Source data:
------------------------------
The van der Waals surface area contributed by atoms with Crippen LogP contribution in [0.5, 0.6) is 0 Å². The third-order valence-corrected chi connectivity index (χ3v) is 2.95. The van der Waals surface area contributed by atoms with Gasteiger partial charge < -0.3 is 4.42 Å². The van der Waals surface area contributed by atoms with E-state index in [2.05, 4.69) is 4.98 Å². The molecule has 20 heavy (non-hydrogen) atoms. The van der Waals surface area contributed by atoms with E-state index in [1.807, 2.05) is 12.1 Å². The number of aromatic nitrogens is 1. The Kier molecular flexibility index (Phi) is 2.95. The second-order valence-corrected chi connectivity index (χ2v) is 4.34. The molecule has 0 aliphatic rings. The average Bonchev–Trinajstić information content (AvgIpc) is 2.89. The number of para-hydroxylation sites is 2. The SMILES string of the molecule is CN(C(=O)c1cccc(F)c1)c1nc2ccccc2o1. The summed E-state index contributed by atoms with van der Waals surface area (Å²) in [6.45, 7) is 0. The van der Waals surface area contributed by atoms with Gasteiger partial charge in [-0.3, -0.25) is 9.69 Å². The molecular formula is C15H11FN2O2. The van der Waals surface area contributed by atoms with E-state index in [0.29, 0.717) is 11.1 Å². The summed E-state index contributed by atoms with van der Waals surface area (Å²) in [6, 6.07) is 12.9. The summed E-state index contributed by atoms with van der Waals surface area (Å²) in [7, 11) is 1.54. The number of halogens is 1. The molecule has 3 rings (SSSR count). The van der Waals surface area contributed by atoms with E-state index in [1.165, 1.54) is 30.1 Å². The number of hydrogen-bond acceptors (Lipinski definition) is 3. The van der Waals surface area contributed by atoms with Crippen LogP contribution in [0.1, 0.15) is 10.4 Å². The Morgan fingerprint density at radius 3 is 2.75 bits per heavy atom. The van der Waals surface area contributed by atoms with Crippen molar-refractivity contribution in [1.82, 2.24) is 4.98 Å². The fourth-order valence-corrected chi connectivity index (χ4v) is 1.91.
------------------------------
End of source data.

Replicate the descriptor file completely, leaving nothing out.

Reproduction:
The van der Waals surface area contributed by atoms with Crippen LogP contribution in [0.5, 0.6) is 0 Å². The third-order valence-corrected chi connectivity index (χ3v) is 2.95. The van der Waals surface area contributed by atoms with Gasteiger partial charge < -0.3 is 4.42 Å². The van der Waals surface area contributed by atoms with E-state index in [2.05, 4.69) is 4.98 Å². The molecule has 20 heavy (non-hydrogen) atoms. The van der Waals surface area contributed by atoms with E-state index in [1.807, 2.05) is 12.1 Å². The number of aromatic nitrogens is 1. The Kier molecular flexibility index (Phi) is 2.95. The second-order valence-corrected chi connectivity index (χ2v) is 4.34. The molecule has 0 aliphatic rings. The average Bonchev–Trinajstić information content (AvgIpc) is 2.89. The number of para-hydroxylation sites is 2. The SMILES string of the molecule is CN(C(=O)c1cccc(F)c1)c1nc2ccccc2o1. The summed E-state index contributed by atoms with van der Waals surface area (Å²) in [6.45, 7) is 0. The van der Waals surface area contributed by atoms with Gasteiger partial charge in [-0.3, -0.25) is 9.69 Å². The molecular formula is C15H11FN2O2. The van der Waals surface area contributed by atoms with E-state index in [0.29, 0.717) is 11.1 Å². The summed E-state index contributed by atoms with van der Waals surface area (Å²) in [6, 6.07) is 12.9. The summed E-state index contributed by atoms with van der Waals surface area (Å²) in [7, 11) is 1.54. The number of halogens is 1. The molecule has 3 rings (SSSR count). The van der Waals surface area contributed by atoms with E-state index in [1.165, 1.54) is 30.1 Å². The number of hydrogen-bond acceptors (Lipinski definition) is 3. The van der Waals surface area contributed by atoms with Crippen LogP contribution in [0.1, 0.15) is 10.4 Å². The Morgan fingerprint density at radius 3 is 2.75 bits per heavy atom. The van der Waals surface area contributed by atoms with Crippen molar-refractivity contribution in [1.82, 2.24) is 4.98 Å². The fourth-order valence-corrected chi connectivity index (χ4v) is 1.91.